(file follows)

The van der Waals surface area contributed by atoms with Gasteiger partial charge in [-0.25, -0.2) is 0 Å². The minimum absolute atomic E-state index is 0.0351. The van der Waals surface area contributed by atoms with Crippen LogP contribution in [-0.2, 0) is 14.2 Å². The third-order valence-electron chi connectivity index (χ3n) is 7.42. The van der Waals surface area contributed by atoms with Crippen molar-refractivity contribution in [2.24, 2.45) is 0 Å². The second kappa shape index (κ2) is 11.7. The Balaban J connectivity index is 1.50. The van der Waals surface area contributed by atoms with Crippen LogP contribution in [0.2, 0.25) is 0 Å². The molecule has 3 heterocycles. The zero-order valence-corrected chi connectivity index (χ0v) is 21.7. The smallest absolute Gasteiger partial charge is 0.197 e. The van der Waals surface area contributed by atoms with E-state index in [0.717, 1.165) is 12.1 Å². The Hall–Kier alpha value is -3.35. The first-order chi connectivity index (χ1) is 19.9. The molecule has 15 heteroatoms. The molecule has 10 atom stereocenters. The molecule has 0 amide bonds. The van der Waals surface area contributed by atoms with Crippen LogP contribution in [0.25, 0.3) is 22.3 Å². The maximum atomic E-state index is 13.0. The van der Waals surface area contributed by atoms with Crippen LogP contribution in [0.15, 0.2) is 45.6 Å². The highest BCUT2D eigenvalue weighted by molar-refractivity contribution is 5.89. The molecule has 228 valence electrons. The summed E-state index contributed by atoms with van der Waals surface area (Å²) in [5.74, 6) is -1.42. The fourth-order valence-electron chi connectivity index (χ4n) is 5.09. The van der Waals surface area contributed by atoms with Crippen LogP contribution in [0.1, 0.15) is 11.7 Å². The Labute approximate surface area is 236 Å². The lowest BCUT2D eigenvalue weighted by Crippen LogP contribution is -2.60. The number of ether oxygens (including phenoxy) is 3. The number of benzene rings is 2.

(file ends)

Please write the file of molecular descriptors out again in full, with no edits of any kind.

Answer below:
The van der Waals surface area contributed by atoms with Gasteiger partial charge in [-0.25, -0.2) is 0 Å². The minimum absolute atomic E-state index is 0.0351. The van der Waals surface area contributed by atoms with Crippen LogP contribution in [-0.2, 0) is 14.2 Å². The third-order valence-electron chi connectivity index (χ3n) is 7.42. The van der Waals surface area contributed by atoms with Crippen molar-refractivity contribution in [2.24, 2.45) is 0 Å². The second kappa shape index (κ2) is 11.7. The Balaban J connectivity index is 1.50. The van der Waals surface area contributed by atoms with Crippen LogP contribution in [0.2, 0.25) is 0 Å². The molecule has 3 heterocycles. The zero-order valence-corrected chi connectivity index (χ0v) is 21.7. The smallest absolute Gasteiger partial charge is 0.197 e. The van der Waals surface area contributed by atoms with E-state index in [0.717, 1.165) is 12.1 Å². The Hall–Kier alpha value is -3.35. The first-order chi connectivity index (χ1) is 19.9. The molecule has 15 heteroatoms. The molecule has 10 atom stereocenters. The molecule has 0 amide bonds. The van der Waals surface area contributed by atoms with Crippen LogP contribution in [0.25, 0.3) is 22.3 Å². The maximum atomic E-state index is 13.0. The van der Waals surface area contributed by atoms with Crippen LogP contribution in [0.15, 0.2) is 45.6 Å². The highest BCUT2D eigenvalue weighted by molar-refractivity contribution is 5.89. The molecule has 228 valence electrons. The summed E-state index contributed by atoms with van der Waals surface area (Å²) in [5.74, 6) is -1.42. The fourth-order valence-electron chi connectivity index (χ4n) is 5.09. The van der Waals surface area contributed by atoms with Crippen LogP contribution in [0.1, 0.15) is 11.7 Å². The Labute approximate surface area is 236 Å². The lowest BCUT2D eigenvalue weighted by Crippen LogP contribution is -2.60. The number of ether oxygens (including phenoxy) is 3. The number of benzene rings is 2.